C K Hurley

Georgetown University, Washington, Washington, D.C., United States

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Publications (286)778.41 Total impact

  • Bin Tu · Carly Masaberg · Jar How Lee · Daniel Behm · John Sells · Paul Tausch · Lihua Hou · Jennifer Ng · Carolyn Katovich Hurley ·

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    ABSTRACT: Natural killer (NK) cells are regulated killer immunoglobulin-like receptor (KIR) interactions with HLA class I ligands. Several models of NK reactivity have been associated with improved outcomes following myeloablative allogeneic hematopoietic cell transplantation (HCT), but this issue has not been rigorously addressed in reduced-intensity conditioning (RIC) unrelated donor (URD) HCT. We studied 909 patients undergoing RIC-URD HCT. Patients with acute myeloid leukemia (AML, n=612) lacking >1 KIR ligands experienced higher grade III-IV acute graft-vs.-host disease (GvHD) (HR 1.6, 95%CI 1.16-2.28, p=0.005) compared to those with all ligands present. Absence of HLA-C2 for donor KIR2DL1 was associated with higher grade II-IV (HR 1.4, p=0.002) and III-IV acute GvHD (HR 1.5, p=0.01) compared to HLA-C2+patients. AML patients with KIR2DS1+, HLA-C2 homozygous donors had greater treatment-related mortality compared to others (HR 2.4, 95%CI 1.4-4.2, p=0.002), but did not experience lower relapse. There were no significant associations with outcomes for AML when assessing donor activating KIRs or centromeric KIR content, nor for any donor-recipient KIR-HLA assessments in patients with myelodysplastic syndrome (n=297). KIR-HLA combinations in RIC-URD HCT recapitulate some but not all KIR-HLA effects observed in myeloablative HCT. Copyright © 2015 American Society for Blood and Marrow Transplantation. Published by Elsevier Inc. All rights reserved.
    Biology of blood and marrow transplantation: journal of the American Society for Blood and Marrow Transplantation 05/2015; 21(9). DOI:10.1016/j.bbmt.2015.05.002 · 3.40 Impact Factor
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    ABSTRACT: NK cells can enhance engraftment and mediate GVL following allogeneic HSCT, but the potency of GVL mediated by naturally reconstituting NK cells following HSCT is limited. Preclinical studies demonstrate that activation of NK cells using IL-15 plus 4-1BBL upregulates activating receptor expression and augments killing capacity. In an effort to amplify the beneficial effects of NK cells post-HSCT, we conducted a first-in-human trial of adoptive transfer of donor-derived IL-15/4-1BBL activated NK cells (aNK-DLI) following HLA-matched, T cell depleted (1-2 x 10(4) T cells/kg) non-myeloablative PBSCT in children and young adults with ultra-high risk solid tumors (Clinicaltrials.gov (NCT01287104)). Activated NK-DLI were CD3(+) depleted, CD56(+) selected lymphocytes, cultured for 9-11 days with rhIL-15 plus 4-1BBL(+)IL-15Rα(+)artificial APCs. aNK-DLI demonstrated potent killing capacity and displayed high levels of activating receptor expression. Five of 9 transplant recipients experienced acute GVHD following aNK-DLI, with Grade 4 GVHD observed in 3 subjects. GVHD was more common in matched unrelated donor vs matched sibling donor recipients, and was associated with higher donor CD3 chimerism. Given that the T cell dose was below the threshold required for GVHD in this setting, we conclude that aNK-DLI contributed to the acute GVHD observed, likely by augmenting underlying T cell alloreactivity. Copyright © 2014 American Society of Hematology.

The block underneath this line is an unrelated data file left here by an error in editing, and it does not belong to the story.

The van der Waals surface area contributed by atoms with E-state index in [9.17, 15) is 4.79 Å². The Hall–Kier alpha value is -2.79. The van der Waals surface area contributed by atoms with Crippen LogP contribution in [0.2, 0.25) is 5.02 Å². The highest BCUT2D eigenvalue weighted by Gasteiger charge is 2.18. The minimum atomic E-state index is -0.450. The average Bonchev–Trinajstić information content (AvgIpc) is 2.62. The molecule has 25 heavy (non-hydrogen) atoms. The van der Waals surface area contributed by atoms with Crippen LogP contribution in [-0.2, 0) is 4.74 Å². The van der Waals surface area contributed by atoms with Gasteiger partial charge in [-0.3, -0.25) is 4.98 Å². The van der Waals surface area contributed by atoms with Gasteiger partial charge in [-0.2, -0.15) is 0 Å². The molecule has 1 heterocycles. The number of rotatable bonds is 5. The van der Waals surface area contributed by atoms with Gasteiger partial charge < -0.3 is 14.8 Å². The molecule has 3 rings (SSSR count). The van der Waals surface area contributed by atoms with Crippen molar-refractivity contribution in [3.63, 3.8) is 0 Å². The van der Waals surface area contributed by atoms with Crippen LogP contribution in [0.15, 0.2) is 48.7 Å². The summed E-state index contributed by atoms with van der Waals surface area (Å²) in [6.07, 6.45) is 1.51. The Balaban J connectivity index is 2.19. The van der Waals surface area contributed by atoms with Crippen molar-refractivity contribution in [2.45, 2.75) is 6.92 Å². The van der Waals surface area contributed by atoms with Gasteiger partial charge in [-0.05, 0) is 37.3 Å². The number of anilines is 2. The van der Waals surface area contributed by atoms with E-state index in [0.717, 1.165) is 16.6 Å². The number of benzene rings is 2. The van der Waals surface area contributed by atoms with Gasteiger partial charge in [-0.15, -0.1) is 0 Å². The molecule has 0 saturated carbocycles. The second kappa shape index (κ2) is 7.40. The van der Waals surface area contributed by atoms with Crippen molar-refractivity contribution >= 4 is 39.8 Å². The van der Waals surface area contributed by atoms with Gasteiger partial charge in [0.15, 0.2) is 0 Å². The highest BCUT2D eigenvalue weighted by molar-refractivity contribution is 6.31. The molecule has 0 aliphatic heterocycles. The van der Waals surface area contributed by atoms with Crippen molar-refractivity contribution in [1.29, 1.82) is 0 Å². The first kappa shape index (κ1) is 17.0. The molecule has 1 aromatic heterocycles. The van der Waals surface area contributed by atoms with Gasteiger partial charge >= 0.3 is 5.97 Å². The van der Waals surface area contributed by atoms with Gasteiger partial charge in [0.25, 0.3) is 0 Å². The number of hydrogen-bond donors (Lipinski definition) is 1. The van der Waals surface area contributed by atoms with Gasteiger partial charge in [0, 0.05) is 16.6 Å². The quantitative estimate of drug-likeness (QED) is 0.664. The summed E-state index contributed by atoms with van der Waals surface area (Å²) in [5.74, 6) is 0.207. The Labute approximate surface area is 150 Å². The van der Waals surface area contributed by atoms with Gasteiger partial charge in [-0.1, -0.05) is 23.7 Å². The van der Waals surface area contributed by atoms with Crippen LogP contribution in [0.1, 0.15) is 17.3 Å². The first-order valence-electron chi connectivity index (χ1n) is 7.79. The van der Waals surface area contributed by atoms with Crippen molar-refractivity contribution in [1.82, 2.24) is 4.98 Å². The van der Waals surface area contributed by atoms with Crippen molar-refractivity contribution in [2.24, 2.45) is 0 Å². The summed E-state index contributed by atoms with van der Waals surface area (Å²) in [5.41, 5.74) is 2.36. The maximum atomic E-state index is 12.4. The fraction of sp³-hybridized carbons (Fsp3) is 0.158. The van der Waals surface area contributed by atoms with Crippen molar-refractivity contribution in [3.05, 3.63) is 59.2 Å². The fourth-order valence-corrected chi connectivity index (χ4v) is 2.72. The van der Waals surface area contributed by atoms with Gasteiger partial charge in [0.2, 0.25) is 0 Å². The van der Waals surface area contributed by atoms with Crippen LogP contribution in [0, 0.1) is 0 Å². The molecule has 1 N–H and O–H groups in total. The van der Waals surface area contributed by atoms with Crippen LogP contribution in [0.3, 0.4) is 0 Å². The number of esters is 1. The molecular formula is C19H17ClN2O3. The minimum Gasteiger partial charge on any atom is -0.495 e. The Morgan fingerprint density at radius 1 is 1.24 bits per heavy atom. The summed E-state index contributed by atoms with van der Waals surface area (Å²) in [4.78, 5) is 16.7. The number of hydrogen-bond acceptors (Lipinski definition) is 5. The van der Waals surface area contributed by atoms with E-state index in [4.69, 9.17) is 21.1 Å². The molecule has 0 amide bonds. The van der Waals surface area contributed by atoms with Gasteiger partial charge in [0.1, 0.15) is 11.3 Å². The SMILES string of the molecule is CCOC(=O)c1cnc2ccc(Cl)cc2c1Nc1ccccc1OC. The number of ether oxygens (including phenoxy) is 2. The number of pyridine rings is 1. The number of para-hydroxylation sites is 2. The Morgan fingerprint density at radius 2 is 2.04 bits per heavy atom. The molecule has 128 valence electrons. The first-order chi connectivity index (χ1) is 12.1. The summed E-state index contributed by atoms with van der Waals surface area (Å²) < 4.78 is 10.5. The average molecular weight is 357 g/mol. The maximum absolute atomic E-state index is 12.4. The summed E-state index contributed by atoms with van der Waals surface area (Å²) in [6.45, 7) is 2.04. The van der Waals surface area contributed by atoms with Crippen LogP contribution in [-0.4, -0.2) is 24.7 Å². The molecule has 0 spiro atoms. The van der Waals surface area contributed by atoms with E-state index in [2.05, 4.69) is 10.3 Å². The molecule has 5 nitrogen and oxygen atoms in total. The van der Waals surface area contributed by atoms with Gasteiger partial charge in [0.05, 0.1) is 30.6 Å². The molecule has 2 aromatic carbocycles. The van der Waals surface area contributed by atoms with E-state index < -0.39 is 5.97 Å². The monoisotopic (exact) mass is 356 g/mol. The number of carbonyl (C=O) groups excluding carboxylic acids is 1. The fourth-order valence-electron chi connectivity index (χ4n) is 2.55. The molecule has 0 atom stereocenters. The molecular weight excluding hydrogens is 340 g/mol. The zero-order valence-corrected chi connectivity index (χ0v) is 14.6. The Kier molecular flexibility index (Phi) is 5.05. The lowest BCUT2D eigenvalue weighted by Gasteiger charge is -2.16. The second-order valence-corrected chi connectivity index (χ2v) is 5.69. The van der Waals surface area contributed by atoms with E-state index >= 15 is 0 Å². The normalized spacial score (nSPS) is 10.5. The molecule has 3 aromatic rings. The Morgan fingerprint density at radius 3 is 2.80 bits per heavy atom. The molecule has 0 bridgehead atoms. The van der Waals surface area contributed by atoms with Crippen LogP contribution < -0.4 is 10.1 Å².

Blood 12/2014; 125(5). DOI:10.1182/blood-2014-07-592881 · 10.45 Impact Factor
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    ABSTRACT: We examined current outcomes of unrelated donor allogeneic hematopoietic cell transplantation (HCT) to determine the clinical implications of donor-recipient HLA matching. Adult and pediatric patients who had undergone first myeloablative unrelated bone marrow or peripheral blood HCT for AML, ALL, CML, or MDS between 1999 and 2011 were included. All had high resolution typing for HLA-A, -B, -C, -DRB1. Of the total (n=8,003), cases were 8/8 (n=5,449), 7/8 (n=2,071), or 6/8 (n=483) matched. HLA mismatch (6-7/8) conferred significantly increased risk for grade II-IV and III-IV acute graft vs. host disease (GVHD), chronic GVHD, transplant-related mortality (TRM), and overall mortality compared to HLA matched cases (8/8). Type (allele/antigen) and locus (HLA-A, -B, -C, -DRB1) of mismatch were not associated with overall mortality. Among 8/8 matched cases, -DPB1 and -DQB1 mismatch resulted in increased acute GVHD, and -DPB1 mismatch had decreased relapse. Non-permissive -DPB1 allele mismatch was associated with higher TRM compared to permissive -DPB1 mismatch or -DPB1 match, and increased overall mortality compared to permissive -DPB1 mismatch in 8/8 (and 10/10) matched cases. Full matching at HLA-A, -B, -C, -DRB1 is required for optimal unrelated donor HCT survival, and avoidance of non-permissive -DPB1 mismatches in otherwise HLA-matched pairs is indicated.